One of the real values in a makerspace is that it provides access to a number of disciplines and facilitates cross-pollination across them. This includes electronics, robotics, woodworking, metalworking, fabric arts, plastics, leather, jewelry making, the list is endless.

Littleton Common Makers (LCM) is available for member use, with classes open to the general public. It's currently limited to age 18 and above. It's an evolving work in progress, so capabilities and options will change over time.

All the credit for making this happen goes to my friend Faisal Mohammed. He had the dream and put in all the work to find a space, pay the rent, secure insurance and other paperwork, organize and administer membership, and prepare everything for use. He's the one who's made the initial investment in this community resource. The more of us who join him, the better it will be!

The Littleton Common Makers website is Like LCM itself, the website is a work in progress. For all inquiries, send email to

The Lowell Sun has also published a nice article about Faisal and LCM here.

Getting There

Littleton Common Makers is located in The Littleton Mill, just off Littleton Common, at 410 Great Rd, Littleton, MA, right by the Rt. 119 exit off Interstate 495 (map here).

The main parking lot is near the traffic light at the eastern end of the 495 overpass. There are a number of entrances to the building. The proper one to reach LCM is up the small outside stairwell with the signs for Dolphin Insulation, New England Yoga, and Indoor Batting Cages.

Look for the second-floor entrance from the deck at the top of these stairs from the parking lot.

It's a maze inside to reach the space, so look for the signs to Littleton Common Makers. From the entrance:
  1. Go straight to the end of the hall, past the batting cages on the right. 
  2. Turn left.
  3. Go to the end of the hall, through a small tunnel into the older building.
  4. At the Victory Liberty Loan poster go up the stairs on the right.
  5. At the top of the stairs turn left and left again to the hall behind the stairs.
  6. Turn left again.
  7. Head in the direction away from the orange double doors.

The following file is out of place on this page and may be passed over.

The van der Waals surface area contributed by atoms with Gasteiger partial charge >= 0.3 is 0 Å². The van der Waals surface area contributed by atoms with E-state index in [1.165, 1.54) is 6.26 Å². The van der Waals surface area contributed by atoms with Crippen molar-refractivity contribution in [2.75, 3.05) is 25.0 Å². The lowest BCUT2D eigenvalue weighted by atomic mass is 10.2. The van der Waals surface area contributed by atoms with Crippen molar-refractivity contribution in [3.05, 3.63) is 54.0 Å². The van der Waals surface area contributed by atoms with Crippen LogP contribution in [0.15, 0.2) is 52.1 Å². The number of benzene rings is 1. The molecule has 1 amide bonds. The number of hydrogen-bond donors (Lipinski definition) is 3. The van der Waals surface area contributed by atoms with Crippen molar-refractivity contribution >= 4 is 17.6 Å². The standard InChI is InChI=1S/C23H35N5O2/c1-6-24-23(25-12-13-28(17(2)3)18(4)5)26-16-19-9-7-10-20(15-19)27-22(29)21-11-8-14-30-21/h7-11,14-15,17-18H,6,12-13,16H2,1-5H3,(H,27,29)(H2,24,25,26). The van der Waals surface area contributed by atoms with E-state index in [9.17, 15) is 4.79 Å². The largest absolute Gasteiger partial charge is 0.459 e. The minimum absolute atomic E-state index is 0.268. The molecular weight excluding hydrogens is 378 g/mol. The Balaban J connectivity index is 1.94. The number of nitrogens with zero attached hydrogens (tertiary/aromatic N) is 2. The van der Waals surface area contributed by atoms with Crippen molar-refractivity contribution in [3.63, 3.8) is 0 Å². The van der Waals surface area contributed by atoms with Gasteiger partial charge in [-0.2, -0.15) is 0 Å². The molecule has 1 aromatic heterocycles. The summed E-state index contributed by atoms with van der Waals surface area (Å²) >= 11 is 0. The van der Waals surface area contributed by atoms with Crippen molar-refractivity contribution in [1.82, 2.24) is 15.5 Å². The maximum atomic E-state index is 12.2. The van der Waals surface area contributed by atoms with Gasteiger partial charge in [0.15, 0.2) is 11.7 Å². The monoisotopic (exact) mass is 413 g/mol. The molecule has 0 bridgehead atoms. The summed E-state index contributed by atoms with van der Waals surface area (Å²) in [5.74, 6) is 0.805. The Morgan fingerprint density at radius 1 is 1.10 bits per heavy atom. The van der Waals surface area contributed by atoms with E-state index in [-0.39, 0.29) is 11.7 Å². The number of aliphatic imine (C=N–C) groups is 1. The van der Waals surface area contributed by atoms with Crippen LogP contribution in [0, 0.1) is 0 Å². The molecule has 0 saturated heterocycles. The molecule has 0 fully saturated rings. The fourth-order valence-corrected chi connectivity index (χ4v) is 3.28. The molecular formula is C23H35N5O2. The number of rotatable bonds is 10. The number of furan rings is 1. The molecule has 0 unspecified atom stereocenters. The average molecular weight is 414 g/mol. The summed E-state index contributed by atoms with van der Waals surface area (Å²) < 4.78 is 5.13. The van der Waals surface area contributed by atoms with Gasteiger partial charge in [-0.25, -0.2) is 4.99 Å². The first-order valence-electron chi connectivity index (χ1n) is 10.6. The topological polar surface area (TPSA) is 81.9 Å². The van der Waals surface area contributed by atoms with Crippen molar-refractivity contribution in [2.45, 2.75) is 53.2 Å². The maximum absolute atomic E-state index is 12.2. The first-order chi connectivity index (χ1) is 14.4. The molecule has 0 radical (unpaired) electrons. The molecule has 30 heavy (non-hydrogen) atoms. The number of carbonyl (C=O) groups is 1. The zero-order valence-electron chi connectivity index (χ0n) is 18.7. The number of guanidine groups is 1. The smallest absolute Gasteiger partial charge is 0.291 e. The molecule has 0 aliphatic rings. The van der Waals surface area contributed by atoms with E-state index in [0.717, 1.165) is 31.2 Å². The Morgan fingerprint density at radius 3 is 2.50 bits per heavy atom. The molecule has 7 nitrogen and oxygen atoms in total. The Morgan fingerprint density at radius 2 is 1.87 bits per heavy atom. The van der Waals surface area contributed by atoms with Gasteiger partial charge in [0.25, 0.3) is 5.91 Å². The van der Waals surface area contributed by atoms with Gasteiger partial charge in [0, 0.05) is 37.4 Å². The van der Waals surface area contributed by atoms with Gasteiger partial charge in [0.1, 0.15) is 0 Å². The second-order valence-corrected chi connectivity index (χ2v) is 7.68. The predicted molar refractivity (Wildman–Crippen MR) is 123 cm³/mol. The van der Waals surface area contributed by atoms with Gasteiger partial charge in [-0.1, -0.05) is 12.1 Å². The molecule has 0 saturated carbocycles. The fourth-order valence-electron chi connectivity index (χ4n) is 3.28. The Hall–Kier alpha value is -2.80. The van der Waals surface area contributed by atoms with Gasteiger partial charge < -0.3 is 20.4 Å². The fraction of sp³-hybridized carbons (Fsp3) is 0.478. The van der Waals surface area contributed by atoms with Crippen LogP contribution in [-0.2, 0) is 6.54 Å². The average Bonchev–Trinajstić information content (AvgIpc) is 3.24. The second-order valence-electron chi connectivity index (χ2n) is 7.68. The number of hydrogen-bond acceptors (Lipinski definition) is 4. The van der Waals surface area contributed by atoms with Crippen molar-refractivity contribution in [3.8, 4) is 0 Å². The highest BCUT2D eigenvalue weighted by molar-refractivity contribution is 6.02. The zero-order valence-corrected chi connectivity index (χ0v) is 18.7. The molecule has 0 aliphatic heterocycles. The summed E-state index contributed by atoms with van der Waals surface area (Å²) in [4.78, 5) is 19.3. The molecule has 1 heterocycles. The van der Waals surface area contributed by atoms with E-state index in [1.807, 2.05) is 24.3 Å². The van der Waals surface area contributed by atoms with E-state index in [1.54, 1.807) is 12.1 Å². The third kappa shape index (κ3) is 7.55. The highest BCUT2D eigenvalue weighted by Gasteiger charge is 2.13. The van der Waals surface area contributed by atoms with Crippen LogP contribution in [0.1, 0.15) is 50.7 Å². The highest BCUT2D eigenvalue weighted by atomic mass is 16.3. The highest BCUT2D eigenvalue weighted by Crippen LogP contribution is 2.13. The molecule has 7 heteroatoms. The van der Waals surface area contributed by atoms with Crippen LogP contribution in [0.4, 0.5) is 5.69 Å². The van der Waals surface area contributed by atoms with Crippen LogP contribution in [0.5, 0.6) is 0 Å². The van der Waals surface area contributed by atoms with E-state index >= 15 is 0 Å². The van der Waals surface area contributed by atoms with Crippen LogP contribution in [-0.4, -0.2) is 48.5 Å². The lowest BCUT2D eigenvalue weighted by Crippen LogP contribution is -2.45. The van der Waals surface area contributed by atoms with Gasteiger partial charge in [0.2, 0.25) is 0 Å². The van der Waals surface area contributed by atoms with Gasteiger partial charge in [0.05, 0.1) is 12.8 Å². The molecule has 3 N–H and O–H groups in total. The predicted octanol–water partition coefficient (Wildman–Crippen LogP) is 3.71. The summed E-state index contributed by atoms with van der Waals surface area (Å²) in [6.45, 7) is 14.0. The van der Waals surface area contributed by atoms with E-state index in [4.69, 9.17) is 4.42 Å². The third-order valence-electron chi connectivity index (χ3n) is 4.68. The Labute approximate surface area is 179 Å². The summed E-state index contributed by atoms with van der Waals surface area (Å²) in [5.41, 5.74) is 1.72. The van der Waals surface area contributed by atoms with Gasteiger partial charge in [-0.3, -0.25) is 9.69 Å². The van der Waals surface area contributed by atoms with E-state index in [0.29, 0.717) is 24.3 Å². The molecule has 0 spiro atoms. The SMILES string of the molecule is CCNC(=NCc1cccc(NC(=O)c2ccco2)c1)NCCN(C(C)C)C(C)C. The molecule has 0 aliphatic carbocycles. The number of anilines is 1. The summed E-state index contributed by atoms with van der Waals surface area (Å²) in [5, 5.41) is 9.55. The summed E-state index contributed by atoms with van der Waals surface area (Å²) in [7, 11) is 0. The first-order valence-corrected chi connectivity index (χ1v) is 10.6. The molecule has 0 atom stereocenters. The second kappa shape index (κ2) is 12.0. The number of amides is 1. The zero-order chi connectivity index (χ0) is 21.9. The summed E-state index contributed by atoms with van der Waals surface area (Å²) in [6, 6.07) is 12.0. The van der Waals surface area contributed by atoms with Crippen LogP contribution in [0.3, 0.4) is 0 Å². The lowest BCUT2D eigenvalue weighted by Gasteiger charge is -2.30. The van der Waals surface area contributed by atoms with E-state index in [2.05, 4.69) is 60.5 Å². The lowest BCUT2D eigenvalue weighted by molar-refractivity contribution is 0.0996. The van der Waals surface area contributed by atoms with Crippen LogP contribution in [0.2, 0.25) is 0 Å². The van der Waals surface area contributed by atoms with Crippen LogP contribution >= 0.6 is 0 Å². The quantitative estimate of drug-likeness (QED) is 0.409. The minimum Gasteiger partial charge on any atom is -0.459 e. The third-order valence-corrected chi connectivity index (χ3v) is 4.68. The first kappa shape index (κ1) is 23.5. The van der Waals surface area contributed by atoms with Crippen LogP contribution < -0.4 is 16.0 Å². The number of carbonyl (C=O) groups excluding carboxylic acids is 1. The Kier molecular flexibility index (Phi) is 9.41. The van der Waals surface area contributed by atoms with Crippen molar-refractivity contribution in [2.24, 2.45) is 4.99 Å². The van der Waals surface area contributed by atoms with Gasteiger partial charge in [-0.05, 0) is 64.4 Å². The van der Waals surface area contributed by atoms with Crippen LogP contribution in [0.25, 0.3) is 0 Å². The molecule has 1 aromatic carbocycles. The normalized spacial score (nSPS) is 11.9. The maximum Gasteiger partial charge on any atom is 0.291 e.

8. Head to the end of the hall.
  9. Go up the stairs.
  10. At the top of the stairs turn right.
  11. Head to the red double doors.
  12. LCM is the white door to the right of the red double doors.
Open House Nights

Faisal has a standing open house at LCM every Thursday from 6-8pm. (subject to cancellation, check or send email to to confirm).


A variety of equipment covering a range of maker disciplines and crafts is available for use by anyone who has completed the required training and been checked off in its use.

Some equipment has metered usage to ensure fair access and manage wear and duty cycle. Some has associated materials cost.

Training classes will be offered at modest cost to ensure proper usage to avoid injury or damage.

Current equipment includes:
  • Workbenches
  • Woodworking hand tools
  • Electronics worktable
  • Laser cutter
  • 3D printer
  • Sewing machine
Note that most of the equipment is member-owned and rented to the makerspace. Like me, other members had things in their basement and garage workshops that they wanted to move to a more publicly-accessible location. Renting the equipment out helps cover the cost of ownership. Some of it is lighter-duty consumer-grade, some is heavier-duty industrial/professional-grade.

Is there some equipment you'd like to place at Littleton Common Makers? If so, you should consider becoming a member!


Membership is on a monthly basis, payable by credit card online via Square, or by check. Depending on membership level, members enjoy access to the space (controlled by RFID key), storage, time allotments and discounts on metered equipment, and discounts on classes.

There are currently three levels:
  • Full membership, $75/month. This offers 24/7 access, with storage.
  • Partial membership, $50/month. This offers limited access (weekdays 6-8pm, weekends 9am-5pm), and no storage (all work is "bring in, take out").
  • Military and emergency personnel discount membership available.
To join or for further details, send email to